London, May 21 (ANI): A new study has suggested that a cold, wet Mars may have been just as hospitable to life as a warm one.
According to a report in New Scientist, the study investigated what would happen to various mineral solutions on Mars.
Researchers found that solutions containing certain combinations of sulphur, silicon and other ions stay liquid even down to -28 degree Celsius - a much more plausible temperature for early Mars than one above 0 degrees C.
"The results were a happy surprise," said Ricardo Amils of the Astrobiology Centre in Madrid, Spain. "The concentrations you need are not much higher than seawater," he added.
In the study, Alberto Fairen of NASA's Ames Research Center in Moffett Field, California, used models to determine what would happened to water loaded up with generous helpings of calcium, sodium, silicon, iron and sulphur ions, among others.
The relative concentrations of the ingredients matched mineral compositions sampled by four Mars probes: the Landers Viking 1 and Mars Pathfinder, and the rovers Spirit and Opportunity.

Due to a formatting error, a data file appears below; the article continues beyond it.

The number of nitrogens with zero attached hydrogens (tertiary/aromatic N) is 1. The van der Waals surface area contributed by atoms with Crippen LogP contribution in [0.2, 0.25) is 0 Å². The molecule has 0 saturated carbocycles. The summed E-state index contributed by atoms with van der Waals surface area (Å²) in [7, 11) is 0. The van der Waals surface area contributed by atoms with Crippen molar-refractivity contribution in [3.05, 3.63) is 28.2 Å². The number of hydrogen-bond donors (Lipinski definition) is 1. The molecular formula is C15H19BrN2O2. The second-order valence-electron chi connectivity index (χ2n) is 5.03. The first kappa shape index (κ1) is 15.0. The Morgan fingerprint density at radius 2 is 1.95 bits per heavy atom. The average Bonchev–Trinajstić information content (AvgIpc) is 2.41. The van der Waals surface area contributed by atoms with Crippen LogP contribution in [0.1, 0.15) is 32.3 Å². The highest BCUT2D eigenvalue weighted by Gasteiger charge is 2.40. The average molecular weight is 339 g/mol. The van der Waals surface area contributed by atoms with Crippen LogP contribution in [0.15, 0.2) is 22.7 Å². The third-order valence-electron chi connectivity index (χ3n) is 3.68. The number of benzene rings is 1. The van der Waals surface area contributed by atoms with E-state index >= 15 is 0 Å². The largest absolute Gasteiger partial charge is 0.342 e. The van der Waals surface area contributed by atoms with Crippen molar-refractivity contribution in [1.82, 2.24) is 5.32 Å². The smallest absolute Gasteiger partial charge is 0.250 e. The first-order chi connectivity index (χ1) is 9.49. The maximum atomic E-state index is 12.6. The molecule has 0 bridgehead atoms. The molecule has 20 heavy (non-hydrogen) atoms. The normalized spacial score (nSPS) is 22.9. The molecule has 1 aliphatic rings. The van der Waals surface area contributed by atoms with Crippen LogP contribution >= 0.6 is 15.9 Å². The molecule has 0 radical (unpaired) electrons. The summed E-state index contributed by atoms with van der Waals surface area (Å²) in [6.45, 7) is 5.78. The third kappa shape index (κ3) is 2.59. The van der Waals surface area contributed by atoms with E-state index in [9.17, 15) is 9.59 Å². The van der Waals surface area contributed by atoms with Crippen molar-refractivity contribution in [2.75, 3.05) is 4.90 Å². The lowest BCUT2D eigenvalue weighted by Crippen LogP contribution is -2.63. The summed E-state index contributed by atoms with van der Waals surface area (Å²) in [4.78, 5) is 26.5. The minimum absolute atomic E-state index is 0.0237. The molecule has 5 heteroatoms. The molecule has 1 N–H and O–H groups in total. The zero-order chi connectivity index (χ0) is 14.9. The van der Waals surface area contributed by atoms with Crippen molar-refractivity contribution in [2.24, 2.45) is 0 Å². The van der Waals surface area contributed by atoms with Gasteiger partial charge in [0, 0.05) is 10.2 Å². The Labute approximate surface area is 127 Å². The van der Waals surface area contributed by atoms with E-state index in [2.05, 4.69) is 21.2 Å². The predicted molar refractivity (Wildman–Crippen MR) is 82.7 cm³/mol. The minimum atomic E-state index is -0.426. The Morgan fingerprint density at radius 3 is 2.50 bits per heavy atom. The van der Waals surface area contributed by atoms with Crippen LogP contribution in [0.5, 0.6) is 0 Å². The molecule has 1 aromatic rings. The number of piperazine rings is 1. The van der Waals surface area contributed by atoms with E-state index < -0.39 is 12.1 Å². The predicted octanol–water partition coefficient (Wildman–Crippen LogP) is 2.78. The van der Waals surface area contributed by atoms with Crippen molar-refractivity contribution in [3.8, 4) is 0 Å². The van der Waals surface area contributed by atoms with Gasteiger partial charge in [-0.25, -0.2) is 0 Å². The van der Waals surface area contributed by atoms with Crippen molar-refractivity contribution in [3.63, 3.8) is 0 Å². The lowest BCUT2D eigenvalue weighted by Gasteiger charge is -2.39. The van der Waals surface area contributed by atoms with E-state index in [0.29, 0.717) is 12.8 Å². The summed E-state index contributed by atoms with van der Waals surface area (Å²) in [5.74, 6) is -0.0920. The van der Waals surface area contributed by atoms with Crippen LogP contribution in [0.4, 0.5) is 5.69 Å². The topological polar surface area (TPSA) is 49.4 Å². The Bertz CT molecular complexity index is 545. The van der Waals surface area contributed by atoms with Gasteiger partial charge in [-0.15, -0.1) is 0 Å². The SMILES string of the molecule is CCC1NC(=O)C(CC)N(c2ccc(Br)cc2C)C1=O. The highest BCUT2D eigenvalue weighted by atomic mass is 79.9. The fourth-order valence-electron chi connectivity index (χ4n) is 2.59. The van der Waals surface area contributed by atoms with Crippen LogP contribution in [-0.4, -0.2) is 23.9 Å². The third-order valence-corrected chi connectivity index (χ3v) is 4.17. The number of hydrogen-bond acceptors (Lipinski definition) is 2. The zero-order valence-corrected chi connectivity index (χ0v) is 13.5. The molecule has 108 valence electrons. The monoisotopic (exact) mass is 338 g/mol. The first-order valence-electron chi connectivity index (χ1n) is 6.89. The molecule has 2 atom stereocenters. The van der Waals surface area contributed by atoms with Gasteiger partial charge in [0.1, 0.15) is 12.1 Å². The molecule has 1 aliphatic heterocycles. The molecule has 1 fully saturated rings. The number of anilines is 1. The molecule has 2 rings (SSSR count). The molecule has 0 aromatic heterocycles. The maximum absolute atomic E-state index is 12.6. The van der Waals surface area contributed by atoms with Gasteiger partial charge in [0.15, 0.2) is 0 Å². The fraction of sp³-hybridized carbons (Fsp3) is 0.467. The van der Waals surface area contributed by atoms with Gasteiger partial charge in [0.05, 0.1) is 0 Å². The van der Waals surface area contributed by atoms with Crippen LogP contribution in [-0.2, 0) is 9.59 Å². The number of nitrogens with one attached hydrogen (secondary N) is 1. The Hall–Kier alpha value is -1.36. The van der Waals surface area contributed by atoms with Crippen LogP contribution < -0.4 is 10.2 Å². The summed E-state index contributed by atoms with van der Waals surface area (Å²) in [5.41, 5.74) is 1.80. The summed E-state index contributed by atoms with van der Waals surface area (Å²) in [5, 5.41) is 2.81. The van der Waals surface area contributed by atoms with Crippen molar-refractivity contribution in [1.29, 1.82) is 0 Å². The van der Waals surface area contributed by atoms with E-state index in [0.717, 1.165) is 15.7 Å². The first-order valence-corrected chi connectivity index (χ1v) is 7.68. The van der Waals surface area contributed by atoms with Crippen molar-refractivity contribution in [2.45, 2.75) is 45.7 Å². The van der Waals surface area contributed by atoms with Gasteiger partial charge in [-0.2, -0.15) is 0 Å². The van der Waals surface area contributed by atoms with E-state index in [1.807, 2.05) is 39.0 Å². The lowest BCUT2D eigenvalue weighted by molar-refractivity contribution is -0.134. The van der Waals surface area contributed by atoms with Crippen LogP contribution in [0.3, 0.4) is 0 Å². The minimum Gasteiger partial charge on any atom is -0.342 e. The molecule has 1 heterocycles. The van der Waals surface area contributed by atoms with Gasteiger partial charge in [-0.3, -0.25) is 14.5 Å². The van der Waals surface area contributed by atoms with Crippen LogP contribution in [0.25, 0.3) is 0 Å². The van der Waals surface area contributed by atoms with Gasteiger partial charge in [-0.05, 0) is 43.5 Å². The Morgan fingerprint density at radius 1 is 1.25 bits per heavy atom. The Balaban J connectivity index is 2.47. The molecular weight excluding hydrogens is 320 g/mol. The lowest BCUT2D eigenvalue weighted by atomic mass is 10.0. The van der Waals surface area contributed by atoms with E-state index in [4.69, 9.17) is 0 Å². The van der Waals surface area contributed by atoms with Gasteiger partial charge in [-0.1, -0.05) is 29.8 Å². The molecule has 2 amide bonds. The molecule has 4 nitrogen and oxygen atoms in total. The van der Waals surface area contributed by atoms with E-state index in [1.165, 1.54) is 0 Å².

In many cases, the water not only remained liquid at extremely low temperatures, but precipitated minerals as it got colder, including jarosite, haematite and gypsum, which are all present on Mars today.
The study may resolve a conundrum about water on Mars.
Despite much evidence that suggests water was once present on the surface, it has proven virtually impossible to come up with a Martian climate model in which liquid water remains stable for long.
In addition, different carbon dioxide (CO2) levels in Fairen's models make little difference to the results, which suggests that only modest amounts of greenhouse gases may have been required to maintain standing water on ancient Mars.
Significantly, the solutions modeled by Fairen ranged in concentration between 5 and 6 per cent; Earth's seawater, for comparison, has a concentration of 3.5 per cent.
Such concentrations are well within the comfort zone of numerous families of microbes on Earth, which suggests a cold, wet Mars may have been just as hospitable to life as a warm one.
The results could explain the water droplets apparently clinging to and even rolling down the landing struts of the Mars Phoenix Lander in images from the spacecraft. he water is assumed to have come from ice melted by Phoenix's thrusters at the landing site, but it was thought it could only remain liquid on Mars if it contained extremely high concentrations of salt.
"They may not need a lot of salt," said Amils. (ANI)